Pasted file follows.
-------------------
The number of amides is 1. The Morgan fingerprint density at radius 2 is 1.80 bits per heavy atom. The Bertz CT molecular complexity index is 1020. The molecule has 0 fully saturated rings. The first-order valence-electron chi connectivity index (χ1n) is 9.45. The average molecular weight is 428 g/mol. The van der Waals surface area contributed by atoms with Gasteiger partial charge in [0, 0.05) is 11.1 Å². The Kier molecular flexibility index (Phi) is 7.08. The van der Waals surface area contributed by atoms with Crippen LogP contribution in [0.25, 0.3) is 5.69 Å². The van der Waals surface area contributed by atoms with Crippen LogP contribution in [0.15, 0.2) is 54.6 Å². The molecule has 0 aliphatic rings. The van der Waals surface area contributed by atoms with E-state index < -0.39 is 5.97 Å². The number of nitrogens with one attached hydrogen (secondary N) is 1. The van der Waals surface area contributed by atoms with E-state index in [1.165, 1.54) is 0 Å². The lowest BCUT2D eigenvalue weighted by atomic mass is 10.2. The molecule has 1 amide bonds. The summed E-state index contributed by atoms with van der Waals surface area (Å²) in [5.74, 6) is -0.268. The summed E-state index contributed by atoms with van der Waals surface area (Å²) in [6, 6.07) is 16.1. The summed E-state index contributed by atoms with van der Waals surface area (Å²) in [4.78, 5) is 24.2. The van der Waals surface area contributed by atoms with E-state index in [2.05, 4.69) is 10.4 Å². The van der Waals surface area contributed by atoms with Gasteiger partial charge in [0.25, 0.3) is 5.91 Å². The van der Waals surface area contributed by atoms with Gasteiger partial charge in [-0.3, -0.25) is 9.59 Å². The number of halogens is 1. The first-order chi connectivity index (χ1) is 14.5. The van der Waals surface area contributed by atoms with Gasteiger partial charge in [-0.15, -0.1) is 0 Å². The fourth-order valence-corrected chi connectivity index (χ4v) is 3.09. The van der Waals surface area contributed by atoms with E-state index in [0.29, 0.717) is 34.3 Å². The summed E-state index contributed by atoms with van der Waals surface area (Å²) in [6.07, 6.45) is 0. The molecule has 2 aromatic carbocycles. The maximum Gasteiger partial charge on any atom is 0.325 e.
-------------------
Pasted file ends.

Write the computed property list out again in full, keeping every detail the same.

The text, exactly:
The number of amides is 1. The Morgan fingerprint density at radius 2 is 1.80 bits per heavy atom. The Bertz CT molecular complexity index is 1020. The molecule has 0 fully saturated rings. The first-order valence-electron chi connectivity index (χ1n) is 9.45. The average molecular weight is 428 g/mol. The van der Waals surface area contributed by atoms with Gasteiger partial charge in [0, 0.05) is 11.1 Å². The Kier molecular flexibility index (Phi) is 7.08. The van der Waals surface area contributed by atoms with Crippen LogP contribution in [0.25, 0.3) is 5.69 Å². The van der Waals surface area contributed by atoms with Crippen LogP contribution in [0.15, 0.2) is 54.6 Å². The molecule has 0 aliphatic rings. The van der Waals surface area contributed by atoms with E-state index < -0.39 is 5.97 Å². The number of nitrogens with one attached hydrogen (secondary N) is 1. The van der Waals surface area contributed by atoms with E-state index in [1.165, 1.54) is 0 Å². The lowest BCUT2D eigenvalue weighted by atomic mass is 10.2. The molecule has 1 amide bonds. The summed E-state index contributed by atoms with van der Waals surface area (Å²) in [5.74, 6) is -0.268. The summed E-state index contributed by atoms with van der Waals surface area (Å²) in [6, 6.07) is 16.1. The summed E-state index contributed by atoms with van der Waals surface area (Å²) in [4.78, 5) is 24.2. The van der Waals surface area contributed by atoms with E-state index in [2.05, 4.69) is 10.4 Å². The van der Waals surface area contributed by atoms with Gasteiger partial charge in [0.25, 0.3) is 5.91 Å². The van der Waals surface area contributed by atoms with Gasteiger partial charge in [-0.3, -0.25) is 9.59 Å². The number of halogens is 1. The first-order chi connectivity index (χ1) is 14.5. The van der Waals surface area contributed by atoms with Gasteiger partial charge in [-0.15, -0.1) is 0 Å². The fourth-order valence-corrected chi connectivity index (χ4v) is 3.09. The van der Waals surface area contributed by atoms with E-state index in [0.29, 0.717) is 34.3 Å². The summed E-state index contributed by atoms with van der Waals surface area (Å²) in [6.07, 6.45) is 0. The molecule has 2 aromatic carbocycles. The maximum Gasteiger partial charge on any atom is 0.325 e.